The study focused on two types of fear: that creeping sense of foreboding in a spooky setting, with a growing sense that something is not quite right, and the instinctive jolting response we have to an unexpected sudden appearance of a monster or other threat (a jump scare). The team found that during the former scenarios, there are marked increases in brain activity in terms of visual and auditory perception. In the sudden shock scenarios, there was heightened brain activity in regions involved in processing emotion, evaluating threats, and making decisions, the better to respond rapidly to any perceived threats.

    “I was surprised by the relative dominance of visual and auditory areas during the anxiety portions of the movie,” said Hudson , since these were relatively quiet segments of the film, with a largely dark screen and little information. He surmised that this indicates the brain was trying to reduce the uncertainty involved by trying to gather as much available evidence as possible. The researchers also found a large degree of functional connectivity between different regions of the brain.

    “My biggest surprise was just how global the fear response is,” said Hudson. “There’s constant information transfer between all of these systems. It makes sense that the whole brain is responsive to a potential threat, at the expense of anything else.”

    One person who definitely welcomes this neuroimaging study is Mathias Clasen of Aarhus University in Denmark, author of Why Horror Seduces , who specializes in studying our response to horror in books, film, (video games ), and other forms of entertainment. Clasen has examined the dominant personality traits of horror fans, and last year (we reported on his investigation of two different fear-regulation strategies employed by subjects participating in a Danish haunted house: “adrenaline junkies” who lean into the fear, and “white-knucklers” who try to tamp down their fear.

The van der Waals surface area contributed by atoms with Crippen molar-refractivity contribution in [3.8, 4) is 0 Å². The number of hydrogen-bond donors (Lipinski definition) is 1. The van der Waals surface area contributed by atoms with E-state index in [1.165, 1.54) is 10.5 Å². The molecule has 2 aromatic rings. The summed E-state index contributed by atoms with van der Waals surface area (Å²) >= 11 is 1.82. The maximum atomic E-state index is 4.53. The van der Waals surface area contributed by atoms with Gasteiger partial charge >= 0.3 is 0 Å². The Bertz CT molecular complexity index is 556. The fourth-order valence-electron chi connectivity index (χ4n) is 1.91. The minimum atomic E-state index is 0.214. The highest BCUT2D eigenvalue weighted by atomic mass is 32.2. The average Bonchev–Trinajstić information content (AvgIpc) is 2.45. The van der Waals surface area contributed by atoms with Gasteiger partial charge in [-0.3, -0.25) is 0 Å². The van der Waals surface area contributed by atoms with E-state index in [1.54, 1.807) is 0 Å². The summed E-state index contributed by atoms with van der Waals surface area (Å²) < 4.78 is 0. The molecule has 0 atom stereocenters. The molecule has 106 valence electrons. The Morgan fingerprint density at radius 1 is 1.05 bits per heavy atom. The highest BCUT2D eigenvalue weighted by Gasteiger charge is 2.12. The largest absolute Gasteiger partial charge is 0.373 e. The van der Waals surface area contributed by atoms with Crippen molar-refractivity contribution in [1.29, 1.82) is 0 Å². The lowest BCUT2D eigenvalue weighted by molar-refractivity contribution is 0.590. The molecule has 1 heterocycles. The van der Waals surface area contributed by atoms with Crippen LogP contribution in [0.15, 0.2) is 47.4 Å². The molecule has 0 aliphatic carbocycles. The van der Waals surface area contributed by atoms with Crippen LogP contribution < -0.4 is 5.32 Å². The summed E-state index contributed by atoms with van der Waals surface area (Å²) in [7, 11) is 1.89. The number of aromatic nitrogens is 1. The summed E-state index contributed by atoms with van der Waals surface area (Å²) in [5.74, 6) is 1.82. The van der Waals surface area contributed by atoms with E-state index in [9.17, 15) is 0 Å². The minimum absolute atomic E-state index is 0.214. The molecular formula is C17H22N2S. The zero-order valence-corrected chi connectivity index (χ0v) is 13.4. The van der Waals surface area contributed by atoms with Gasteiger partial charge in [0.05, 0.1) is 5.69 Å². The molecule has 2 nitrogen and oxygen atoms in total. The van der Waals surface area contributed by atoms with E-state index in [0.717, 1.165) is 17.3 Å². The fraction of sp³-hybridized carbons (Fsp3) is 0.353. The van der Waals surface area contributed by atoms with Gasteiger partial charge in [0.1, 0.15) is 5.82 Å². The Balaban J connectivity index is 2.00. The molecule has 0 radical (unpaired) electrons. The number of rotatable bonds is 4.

Granted, the Finnish study was not focused specifically on horror — it was just using horror movies to study overlapping fear systems in the brain. But the findings dovetail with Clasen’s own conclusions. “I love how they find that one brain network prompts vigilance — activation of sensory cortices –

    and sensitizes another network for action, the one that prompts fight-or-flight, “Clasen told Ars.

    “It’s just damned cool that somebody is finally using MRI to look at horror.”

  • “It’s just damned cool that somebody is finally using MRI to look at horror,” said Clasen. “Their findings confirm my core hypothesis: that horror exploits the evolved fear system. Finally, some solid empirical evidence. The classic horror-movie build-up makes us hypervigilant, all but trembling in anxious anticipation, and leads up to the jump scare, which produces a ‘reactionary’ startle response. ”

    According to Hudson, this kind of study should be broadly applicable to other emotions, so future studies might focus on the brain’s response to comedies or thrillers. Like Clasen, he is intrigued by why we enjoy horror movies so much. “It seems kind of counterintuitive,” he said. “There seems to be an element of appeasing one’s fears with respect to what we perceive to be overpowering, something we can’t control that poses a threat to us.”

    Furthermore, many people who responded to the survey said they preferred to watch horror movies with other people, indicating that the genre may facilitate social interactions. “There’s evidence to show that sharing a traumatic experience creates a sense of social bonding between people,” said Hudson.

    Exploring this question from a neurological perspective might involve looking at specific neurotransmitters such as the opioid system, which is involved in many different emotions, including fear. “I would like to see what opioid activity is occurring in the brain while watching a horror movie and whether these levels can distinguish between people who like horror movies and those who don’t,” Hudson said.

    DOI: NeuroImage, 8376. / j.neuroimage.